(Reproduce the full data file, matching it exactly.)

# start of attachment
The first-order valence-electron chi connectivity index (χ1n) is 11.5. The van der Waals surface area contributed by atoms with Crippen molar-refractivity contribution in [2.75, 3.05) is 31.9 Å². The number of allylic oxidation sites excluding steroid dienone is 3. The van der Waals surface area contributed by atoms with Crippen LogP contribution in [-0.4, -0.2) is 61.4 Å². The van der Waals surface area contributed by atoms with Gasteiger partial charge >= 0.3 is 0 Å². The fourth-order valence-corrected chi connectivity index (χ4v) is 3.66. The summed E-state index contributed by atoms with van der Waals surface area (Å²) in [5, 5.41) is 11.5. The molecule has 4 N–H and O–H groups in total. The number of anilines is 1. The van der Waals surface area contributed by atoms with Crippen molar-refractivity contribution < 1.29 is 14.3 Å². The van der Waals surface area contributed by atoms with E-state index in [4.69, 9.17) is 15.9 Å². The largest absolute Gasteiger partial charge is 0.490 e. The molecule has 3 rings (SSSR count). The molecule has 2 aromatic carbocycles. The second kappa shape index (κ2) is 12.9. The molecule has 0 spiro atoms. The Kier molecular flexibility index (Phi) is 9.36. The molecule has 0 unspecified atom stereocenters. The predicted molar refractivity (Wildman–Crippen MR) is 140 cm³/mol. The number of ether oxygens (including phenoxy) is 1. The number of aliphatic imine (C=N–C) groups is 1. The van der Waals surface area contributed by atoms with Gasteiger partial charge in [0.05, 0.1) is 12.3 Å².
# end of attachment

The first-order valence-electron chi connectivity index (χ1n) is 11.5. The van der Waals surface area contributed by atoms with Crippen molar-refractivity contribution in [2.75, 3.05) is 31.9 Å². The number of allylic oxidation sites excluding steroid dienone is 3. The van der Waals surface area contributed by atoms with Crippen LogP contribution in [-0.4, -0.2) is 61.4 Å². The van der Waals surface area contributed by atoms with Gasteiger partial charge >= 0.3 is 0 Å². The fourth-order valence-corrected chi connectivity index (χ4v) is 3.66. The summed E-state index contributed by atoms with van der Waals surface area (Å²) in [5, 5.41) is 11.5. The molecule has 4 N–H and O–H groups in total. The number of anilines is 1. The van der Waals surface area contributed by atoms with Crippen molar-refractivity contribution < 1.29 is 14.3 Å². The van der Waals surface area contributed by atoms with E-state index in [4.69, 9.17) is 15.9 Å². The largest absolute Gasteiger partial charge is 0.490 e. The molecule has 3 rings (SSSR count). The molecule has 2 aromatic carbocycles. The second kappa shape index (κ2) is 12.9. The molecule has 0 spiro atoms. The Kier molecular flexibility index (Phi) is 9.36. The molecule has 0 unspecified atom stereocenters. The predicted molar refractivity (Wildman–Crippen MR) is 140 cm³/mol. The number of ether oxygens (including phenoxy) is 1. The number of aliphatic imine (C=N–C) groups is 1. The van der Waals surface area contributed by atoms with Gasteiger partial charge in [0.05, 0.1) is 12.3 Å².